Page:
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I am not often on this forum and I am not an expert on the subject.

I struggle with the theory of FFT / DFT and the 1/3 octave spectrum.

  • Assume I have a DFT analysis of a given signal.
  • It (the DFT analysis) consists of many equidistant frequency bins that contain the corresponding amplitude (RMS or Peak).
  • I now want to calculate a 1/3 octave spectrum which has different frequency bins that are not equidistant.
  • Assume that one of the 1/3 octave bins reaches from 100 Hz to 200 Hz and the bin size of my DFT is 10 Hz.
  • Assume the amplitude of the DFT is already in RMS.

Here is what I do at the moment (in Matlab) but it seems that it's not correct:

  1. Adding all DFT amplitudes within 100 Hz and 200 Hz in linear scale (Pascal in my case).
  2. After adding the RMS amplitudes (within one 1/3 octave bin) I just calculate corresponding the Decibel (dB) value - that's it.

Is there more to it? Can you point me in the correct direction?

I do not "want" (I have to mimic another software) to use so-called 1/3-Octave-Band Filter Banks like in this Matlab example.

Related

1/3 octave spectra from fft

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  • $\begingroup$ What is usually done for power spectrum analysis is to average a number of DFT bins that correspond to the desired frequency-dependent (e.g., 1/3 octave) bandwidth. You can check a related paper for more details. Things are not as simple if you want to smooth complex spectra, though. What do you want to achieve, i.e., what is your goal? $\endgroup$ – applesoup Jan 28 '18 at 4:20
  • $\begingroup$ @applesoup Thanks for taking an interest in my question! I want to achieve a 1/3 octave analysis of a given sound signal. Since Matlab does not offer it out of the box I want to do it manually. The core of the question is basically how to average DFT bins correctly. I do evaluate not the power - I do evaluate the "signal" (voltage, air pressure). $\endgroup$ – Dr. Manuel Kuehner Jan 28 '18 at 17:54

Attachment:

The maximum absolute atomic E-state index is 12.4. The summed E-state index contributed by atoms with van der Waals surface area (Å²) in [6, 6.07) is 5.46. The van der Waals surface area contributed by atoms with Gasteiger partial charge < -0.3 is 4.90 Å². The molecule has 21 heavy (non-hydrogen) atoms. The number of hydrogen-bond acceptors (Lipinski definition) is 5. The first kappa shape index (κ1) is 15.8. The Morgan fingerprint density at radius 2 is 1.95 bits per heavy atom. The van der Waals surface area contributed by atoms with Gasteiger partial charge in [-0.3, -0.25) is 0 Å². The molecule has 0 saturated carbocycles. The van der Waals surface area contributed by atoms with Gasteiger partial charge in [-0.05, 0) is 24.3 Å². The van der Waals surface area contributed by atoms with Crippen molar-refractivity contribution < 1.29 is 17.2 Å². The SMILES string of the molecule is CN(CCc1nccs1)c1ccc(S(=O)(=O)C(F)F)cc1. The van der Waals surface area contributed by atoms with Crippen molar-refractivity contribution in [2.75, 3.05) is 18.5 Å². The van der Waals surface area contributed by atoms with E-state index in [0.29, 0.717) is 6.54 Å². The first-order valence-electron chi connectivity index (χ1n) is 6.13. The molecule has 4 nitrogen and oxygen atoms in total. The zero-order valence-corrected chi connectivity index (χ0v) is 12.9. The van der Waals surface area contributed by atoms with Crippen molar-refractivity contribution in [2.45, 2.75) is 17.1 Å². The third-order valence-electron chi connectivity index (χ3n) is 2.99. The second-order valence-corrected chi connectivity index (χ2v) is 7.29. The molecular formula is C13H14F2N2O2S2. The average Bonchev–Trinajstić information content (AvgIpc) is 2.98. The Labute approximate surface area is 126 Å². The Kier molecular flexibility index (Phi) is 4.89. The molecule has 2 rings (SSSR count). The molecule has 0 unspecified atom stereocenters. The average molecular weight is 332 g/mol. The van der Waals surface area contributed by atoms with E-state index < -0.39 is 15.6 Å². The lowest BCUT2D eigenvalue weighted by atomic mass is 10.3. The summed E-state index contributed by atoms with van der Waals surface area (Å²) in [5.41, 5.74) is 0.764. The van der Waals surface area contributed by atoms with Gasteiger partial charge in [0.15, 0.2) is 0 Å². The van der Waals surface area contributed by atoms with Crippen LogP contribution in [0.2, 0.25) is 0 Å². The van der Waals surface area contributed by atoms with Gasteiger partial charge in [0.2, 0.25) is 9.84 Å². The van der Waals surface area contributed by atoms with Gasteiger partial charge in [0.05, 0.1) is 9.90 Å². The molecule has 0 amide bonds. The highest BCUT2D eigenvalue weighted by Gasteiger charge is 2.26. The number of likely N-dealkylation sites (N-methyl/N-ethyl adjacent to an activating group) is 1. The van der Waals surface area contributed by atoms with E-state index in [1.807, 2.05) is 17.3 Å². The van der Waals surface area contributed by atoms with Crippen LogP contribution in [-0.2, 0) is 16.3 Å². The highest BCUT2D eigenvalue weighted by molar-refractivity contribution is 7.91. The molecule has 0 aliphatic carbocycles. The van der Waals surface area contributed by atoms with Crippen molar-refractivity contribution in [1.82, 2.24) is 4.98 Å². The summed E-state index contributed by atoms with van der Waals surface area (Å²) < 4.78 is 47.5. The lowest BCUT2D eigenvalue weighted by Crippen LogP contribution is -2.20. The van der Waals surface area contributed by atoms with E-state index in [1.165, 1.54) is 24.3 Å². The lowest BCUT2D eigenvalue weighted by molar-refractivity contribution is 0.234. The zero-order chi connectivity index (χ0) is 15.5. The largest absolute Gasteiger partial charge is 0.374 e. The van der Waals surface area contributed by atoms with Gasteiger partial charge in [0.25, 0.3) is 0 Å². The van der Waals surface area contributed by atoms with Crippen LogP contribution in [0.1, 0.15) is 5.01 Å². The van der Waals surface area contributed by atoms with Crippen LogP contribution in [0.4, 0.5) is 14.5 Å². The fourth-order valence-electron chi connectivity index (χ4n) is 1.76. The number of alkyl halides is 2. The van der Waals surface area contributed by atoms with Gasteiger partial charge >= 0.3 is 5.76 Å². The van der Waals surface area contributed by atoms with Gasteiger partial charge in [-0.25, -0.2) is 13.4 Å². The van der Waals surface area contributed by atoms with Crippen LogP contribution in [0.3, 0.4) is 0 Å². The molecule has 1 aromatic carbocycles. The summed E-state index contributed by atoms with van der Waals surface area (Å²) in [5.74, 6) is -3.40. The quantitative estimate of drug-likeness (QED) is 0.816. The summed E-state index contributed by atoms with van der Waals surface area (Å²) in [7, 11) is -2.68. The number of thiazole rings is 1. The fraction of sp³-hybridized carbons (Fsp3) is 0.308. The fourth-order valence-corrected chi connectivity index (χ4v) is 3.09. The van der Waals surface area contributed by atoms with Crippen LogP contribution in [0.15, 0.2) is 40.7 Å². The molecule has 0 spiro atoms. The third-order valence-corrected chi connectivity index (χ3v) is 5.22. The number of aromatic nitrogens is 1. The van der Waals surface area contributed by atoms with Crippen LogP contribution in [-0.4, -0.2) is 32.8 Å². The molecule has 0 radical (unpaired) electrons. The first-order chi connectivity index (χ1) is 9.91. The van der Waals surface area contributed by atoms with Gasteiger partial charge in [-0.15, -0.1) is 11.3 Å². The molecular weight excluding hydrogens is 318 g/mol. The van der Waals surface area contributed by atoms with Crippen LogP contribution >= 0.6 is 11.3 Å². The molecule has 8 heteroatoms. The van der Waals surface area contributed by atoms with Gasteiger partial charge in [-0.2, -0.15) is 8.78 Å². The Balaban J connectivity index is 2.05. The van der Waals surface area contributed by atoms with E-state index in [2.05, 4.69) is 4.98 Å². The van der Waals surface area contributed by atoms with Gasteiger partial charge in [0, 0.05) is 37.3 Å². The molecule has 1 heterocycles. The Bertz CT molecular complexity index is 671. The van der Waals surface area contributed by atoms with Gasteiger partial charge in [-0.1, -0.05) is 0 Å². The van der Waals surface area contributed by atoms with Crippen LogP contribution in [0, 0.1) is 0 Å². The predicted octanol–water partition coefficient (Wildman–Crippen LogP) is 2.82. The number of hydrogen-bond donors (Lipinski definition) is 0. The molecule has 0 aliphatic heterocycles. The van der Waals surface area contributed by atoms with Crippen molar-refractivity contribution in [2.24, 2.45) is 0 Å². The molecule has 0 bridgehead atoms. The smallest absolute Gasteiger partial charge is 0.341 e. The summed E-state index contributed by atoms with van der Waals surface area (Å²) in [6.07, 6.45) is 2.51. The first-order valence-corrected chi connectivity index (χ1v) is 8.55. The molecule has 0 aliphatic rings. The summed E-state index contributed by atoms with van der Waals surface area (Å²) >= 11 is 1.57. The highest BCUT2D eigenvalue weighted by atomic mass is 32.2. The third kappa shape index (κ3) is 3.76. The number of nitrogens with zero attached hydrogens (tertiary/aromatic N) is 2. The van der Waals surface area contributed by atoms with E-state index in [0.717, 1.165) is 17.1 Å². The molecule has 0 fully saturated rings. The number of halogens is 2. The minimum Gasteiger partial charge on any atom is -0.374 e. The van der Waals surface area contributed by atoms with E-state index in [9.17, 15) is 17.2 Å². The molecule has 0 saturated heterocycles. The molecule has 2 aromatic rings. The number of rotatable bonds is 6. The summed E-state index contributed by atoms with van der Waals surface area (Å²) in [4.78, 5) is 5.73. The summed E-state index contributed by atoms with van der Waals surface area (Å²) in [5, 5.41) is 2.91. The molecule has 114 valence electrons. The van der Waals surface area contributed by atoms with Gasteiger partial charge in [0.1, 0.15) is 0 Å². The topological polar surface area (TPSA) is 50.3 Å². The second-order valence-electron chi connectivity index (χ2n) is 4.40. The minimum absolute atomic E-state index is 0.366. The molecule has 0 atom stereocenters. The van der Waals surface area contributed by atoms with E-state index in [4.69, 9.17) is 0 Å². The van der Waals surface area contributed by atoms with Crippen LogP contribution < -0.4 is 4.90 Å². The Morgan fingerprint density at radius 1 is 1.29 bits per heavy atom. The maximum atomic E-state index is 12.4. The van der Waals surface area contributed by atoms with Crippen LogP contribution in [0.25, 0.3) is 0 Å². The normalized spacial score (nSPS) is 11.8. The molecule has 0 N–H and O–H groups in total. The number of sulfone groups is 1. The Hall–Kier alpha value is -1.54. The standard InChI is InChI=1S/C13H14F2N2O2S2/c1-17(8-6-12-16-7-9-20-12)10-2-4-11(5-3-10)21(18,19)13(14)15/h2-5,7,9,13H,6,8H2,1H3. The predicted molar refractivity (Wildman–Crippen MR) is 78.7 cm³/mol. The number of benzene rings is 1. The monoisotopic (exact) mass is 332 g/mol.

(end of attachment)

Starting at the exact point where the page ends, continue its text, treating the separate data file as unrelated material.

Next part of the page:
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    $\begingroup$ Smoothing the complex spectrum requires more scrutiny than smoothing the (real-valued) power spectrum. This is because of the $2\pi$-periodicity of the phase. The paper mentioned in my first comment contains a thorough discussion of fractional-octave smoothing of complex- and real-valued spectra. While the mentioned paper is not freely available, this related technicl report is. $\endgroup$ – applesoup Feb 1 '18 at 10:14
  • $\begingroup$ @applesoup Thanks. I will look into it! In the meantime, I found my biggest mistake and will provide a short answer. $\endgroup$ – Dr. Manuel Kuehner Feb 1 '18 at 20:24
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Dr. Manuel Kuehner, You are close. You need to take the square root of the linear values squared.

$$P_{\mbox{total_linear}}=\sqrt{p_1^2+p_2^2+...}$$

$$P_{\mbox{total_dB}}=20 log_{10}\left( P_{\mbox{total_linear/20E-6}} \right)$$

FYI: I wrote a MATLAB function to do exactly as you request. It is here

Looking to read? See page 16 of this book: https://www.amazon.com/Noise-Control-Engineers-Harold-Lord/dp/0070387389

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A useful reference is:

Fredric J. Harris, "High-resolution spectral analysis with arbitrary spectral centers and arbitrary spectral resolutions", Computers & Electrical Engineering, Volume 3, Issue 2, 1976, Pages 171-191, ISSN 0045-7906, https://doi.org/10.1016/0045-7906(76)90022-7. (http://www.sciencedirect.com/science/article/pii/0045790676900227)